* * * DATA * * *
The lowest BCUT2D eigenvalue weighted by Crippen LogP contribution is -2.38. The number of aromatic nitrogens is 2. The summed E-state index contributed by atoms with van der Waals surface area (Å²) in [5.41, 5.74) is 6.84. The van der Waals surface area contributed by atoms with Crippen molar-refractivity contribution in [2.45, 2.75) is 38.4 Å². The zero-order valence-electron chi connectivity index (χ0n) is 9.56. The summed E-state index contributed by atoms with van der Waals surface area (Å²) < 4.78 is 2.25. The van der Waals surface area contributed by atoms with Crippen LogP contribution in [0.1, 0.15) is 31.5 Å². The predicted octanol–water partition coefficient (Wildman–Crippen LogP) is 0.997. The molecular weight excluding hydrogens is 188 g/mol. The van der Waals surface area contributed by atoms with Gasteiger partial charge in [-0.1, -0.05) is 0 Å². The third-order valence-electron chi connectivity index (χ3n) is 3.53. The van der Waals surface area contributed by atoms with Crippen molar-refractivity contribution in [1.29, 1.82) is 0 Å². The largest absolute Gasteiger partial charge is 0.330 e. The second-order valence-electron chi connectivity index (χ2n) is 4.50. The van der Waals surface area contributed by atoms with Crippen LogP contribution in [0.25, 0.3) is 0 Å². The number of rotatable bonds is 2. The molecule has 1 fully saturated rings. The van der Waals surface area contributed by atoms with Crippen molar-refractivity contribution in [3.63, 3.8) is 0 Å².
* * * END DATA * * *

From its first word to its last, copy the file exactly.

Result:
The lowest BCUT2D eigenvalue weighted by Crippen LogP contribution is -2.38. The number of aromatic nitrogens is 2. The summed E-state index contributed by atoms with van der Waals surface area (Å²) in [5.41, 5.74) is 6.84. The van der Waals surface area contributed by atoms with Crippen molar-refractivity contribution in [2.45, 2.75) is 38.4 Å². The zero-order valence-electron chi connectivity index (χ0n) is 9.56. The summed E-state index contributed by atoms with van der Waals surface area (Å²) < 4.78 is 2.25. The van der Waals surface area contributed by atoms with Crippen LogP contribution in [0.1, 0.15) is 31.5 Å². The predicted octanol–water partition coefficient (Wildman–Crippen LogP) is 0.997. The molecular weight excluding hydrogens is 188 g/mol. The van der Waals surface area contributed by atoms with Gasteiger partial charge in [-0.1, -0.05) is 0 Å². The third-order valence-electron chi connectivity index (χ3n) is 3.53. The van der Waals surface area contributed by atoms with Crippen molar-refractivity contribution in [1.29, 1.82) is 0 Å². The largest absolute Gasteiger partial charge is 0.330 e. The second-order valence-electron chi connectivity index (χ2n) is 4.50. The van der Waals surface area contributed by atoms with Crippen LogP contribution in [0.25, 0.3) is 0 Å². The number of rotatable bonds is 2. The molecule has 1 fully saturated rings. The van der Waals surface area contributed by atoms with Crippen molar-refractivity contribution in [3.63, 3.8) is 0 Å².